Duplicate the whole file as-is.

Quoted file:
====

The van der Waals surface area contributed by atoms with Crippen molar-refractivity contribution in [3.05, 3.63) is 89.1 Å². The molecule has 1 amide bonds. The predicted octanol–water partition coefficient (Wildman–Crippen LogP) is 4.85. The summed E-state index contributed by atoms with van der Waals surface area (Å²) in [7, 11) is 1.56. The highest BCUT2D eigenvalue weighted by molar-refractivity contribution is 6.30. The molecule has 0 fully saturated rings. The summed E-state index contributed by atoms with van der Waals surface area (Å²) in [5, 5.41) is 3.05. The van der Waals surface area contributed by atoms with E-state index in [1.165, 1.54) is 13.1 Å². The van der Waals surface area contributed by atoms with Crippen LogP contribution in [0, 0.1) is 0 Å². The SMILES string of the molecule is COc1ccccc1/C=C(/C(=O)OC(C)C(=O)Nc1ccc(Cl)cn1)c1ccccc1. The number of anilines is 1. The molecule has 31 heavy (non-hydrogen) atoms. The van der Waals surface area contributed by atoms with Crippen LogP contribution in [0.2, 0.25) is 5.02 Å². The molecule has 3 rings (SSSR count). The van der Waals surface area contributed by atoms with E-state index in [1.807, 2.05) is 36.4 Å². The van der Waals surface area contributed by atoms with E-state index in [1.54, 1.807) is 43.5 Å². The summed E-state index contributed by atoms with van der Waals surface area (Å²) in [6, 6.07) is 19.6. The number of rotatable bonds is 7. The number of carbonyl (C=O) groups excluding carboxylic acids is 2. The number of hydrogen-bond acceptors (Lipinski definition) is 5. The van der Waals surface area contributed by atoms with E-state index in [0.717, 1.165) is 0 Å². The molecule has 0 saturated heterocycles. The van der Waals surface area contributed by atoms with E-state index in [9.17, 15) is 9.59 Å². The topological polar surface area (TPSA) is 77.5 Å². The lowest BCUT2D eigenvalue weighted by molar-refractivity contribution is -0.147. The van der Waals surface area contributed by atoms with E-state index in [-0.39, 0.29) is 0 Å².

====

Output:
The van der Waals surface area contributed by atoms with Crippen molar-refractivity contribution in [3.05, 3.63) is 89.1 Å². The molecule has 1 amide bonds. The predicted octanol–water partition coefficient (Wildman–Crippen LogP) is 4.85. The summed E-state index contributed by atoms with van der Waals surface area (Å²) in [7, 11) is 1.56. The highest BCUT2D eigenvalue weighted by molar-refractivity contribution is 6.30. The molecule has 0 fully saturated rings. The summed E-state index contributed by atoms with van der Waals surface area (Å²) in [5, 5.41) is 3.05. The van der Waals surface area contributed by atoms with E-state index in [1.165, 1.54) is 13.1 Å². The van der Waals surface area contributed by atoms with Crippen LogP contribution in [0, 0.1) is 0 Å². The SMILES string of the molecule is COc1ccccc1/C=C(/C(=O)OC(C)C(=O)Nc1ccc(Cl)cn1)c1ccccc1. The number of anilines is 1. The molecule has 31 heavy (non-hydrogen) atoms. The van der Waals surface area contributed by atoms with Crippen LogP contribution in [0.2, 0.25) is 5.02 Å². The molecule has 3 rings (SSSR count). The van der Waals surface area contributed by atoms with E-state index in [1.807, 2.05) is 36.4 Å². The van der Waals surface area contributed by atoms with E-state index in [1.54, 1.807) is 43.5 Å². The summed E-state index contributed by atoms with van der Waals surface area (Å²) in [6, 6.07) is 19.6. The number of rotatable bonds is 7. The number of carbonyl (C=O) groups excluding carboxylic acids is 2. The number of hydrogen-bond acceptors (Lipinski definition) is 5. The van der Waals surface area contributed by atoms with E-state index in [0.717, 1.165) is 0 Å². The molecule has 0 saturated heterocycles. The van der Waals surface area contributed by atoms with E-state index in [9.17, 15) is 9.59 Å². The topological polar surface area (TPSA) is 77.5 Å². The lowest BCUT2D eigenvalue weighted by molar-refractivity contribution is -0.147. The van der Waals surface area contributed by atoms with E-state index in [-0.39, 0.29) is 0 Å².